Slogans like 'I'm a tits man' on kids' clothes spark Oz family group outrage

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Perth, July 23 (ANI): Baby clothes with inappropriate slogans like "The condom broke", "I'm a tits man", "Pardon my nipple breath", and "I'm living proof my mum is easy", are said to have caused outrage with family groups.

Other clothes had slogans saying, "Mummy likes it on top", "Wipe my butt sucker", "So hot right now", "I like big boobs and I cannot lie", "I'm bringing sexy back", and "Practice safe suck".

According to the Herald Sun, the groups have asked for the raunchy rompers and tops to be withdrawn, but unrepentant retailer Cotton On says they are simply meant to be funny.

Kids Free 2B Kids director Julie Gale, who bought the items at Cotton On Kids in Malvern on July 20, said as a comedy writer and performer she had a great sense of humour, but using babies and children as "a vehicle for sexual innuendo" was unacceptable.

She also said research had linked premature sexualisation to eating disorders, depression, and self harm, and that it was a shame a normally responsible company had "lowered the tone" of its product.

"I reckon there should be a penalty and there needs to be an awareness campaign with retailers about what's appropriate and what's actually harmful," Perth Now quoted her as saying.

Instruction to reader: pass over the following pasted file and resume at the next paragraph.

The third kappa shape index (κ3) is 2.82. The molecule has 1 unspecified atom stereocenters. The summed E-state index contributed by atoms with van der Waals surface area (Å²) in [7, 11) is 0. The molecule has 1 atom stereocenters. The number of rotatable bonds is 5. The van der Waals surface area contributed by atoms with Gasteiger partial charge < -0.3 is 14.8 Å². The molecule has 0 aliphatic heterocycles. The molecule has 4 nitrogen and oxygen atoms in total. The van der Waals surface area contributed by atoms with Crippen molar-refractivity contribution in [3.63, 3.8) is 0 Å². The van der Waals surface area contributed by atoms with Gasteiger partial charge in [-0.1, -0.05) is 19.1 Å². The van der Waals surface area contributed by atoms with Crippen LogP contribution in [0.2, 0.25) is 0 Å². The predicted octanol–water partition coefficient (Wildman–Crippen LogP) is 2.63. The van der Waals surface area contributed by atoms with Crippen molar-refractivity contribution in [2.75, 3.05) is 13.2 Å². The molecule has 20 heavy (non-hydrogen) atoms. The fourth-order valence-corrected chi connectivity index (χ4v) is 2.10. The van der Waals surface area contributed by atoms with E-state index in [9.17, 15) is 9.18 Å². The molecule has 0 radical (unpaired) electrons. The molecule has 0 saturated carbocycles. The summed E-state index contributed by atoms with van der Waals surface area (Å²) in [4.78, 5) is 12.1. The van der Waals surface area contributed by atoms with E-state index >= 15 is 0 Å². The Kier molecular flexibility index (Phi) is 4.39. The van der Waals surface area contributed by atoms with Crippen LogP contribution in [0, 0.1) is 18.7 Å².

"They don't get that it's ... harmful. It's all part of a continuum of sexualisation of kids. It's about the mental health of our children," she said.

Prominent psychologist Steve Biddulph said using sexual language around children trivialised it and could harm their development.

"Children exposed to sexual messages too young get a cheapened idea of what love is about, before they are old enough to form better ideas," he said.

"The sad thing is that smarter parents protect their kids, but as the media environment and the shopping malls deteriorate, the kids with not very bright parents have their mental health and sexual health degraded," he stated.

Cotton On Group marketing manager Emily Checinski admitted the range had attracted "sporadic complaints" but said it would not be withdrawn.

"The slogan products aren't for everyone, but there's definitely a place in our society for provocative humour that pushes the boundaries," she said.

Mother of two Kristen Turra, 32, said the slogans were revolting and she would never put them on Campbell, 2, or Bella, three months.

Turra said she was no prude but sexual slogans were inappropriate on babies, could be read by other children and should be withdrawn.

Biddulph will join Gale and other experts at two Melbourne seminars run by Kids Free 2B Kids and the Australian Council on Children and the Media. (ANI)

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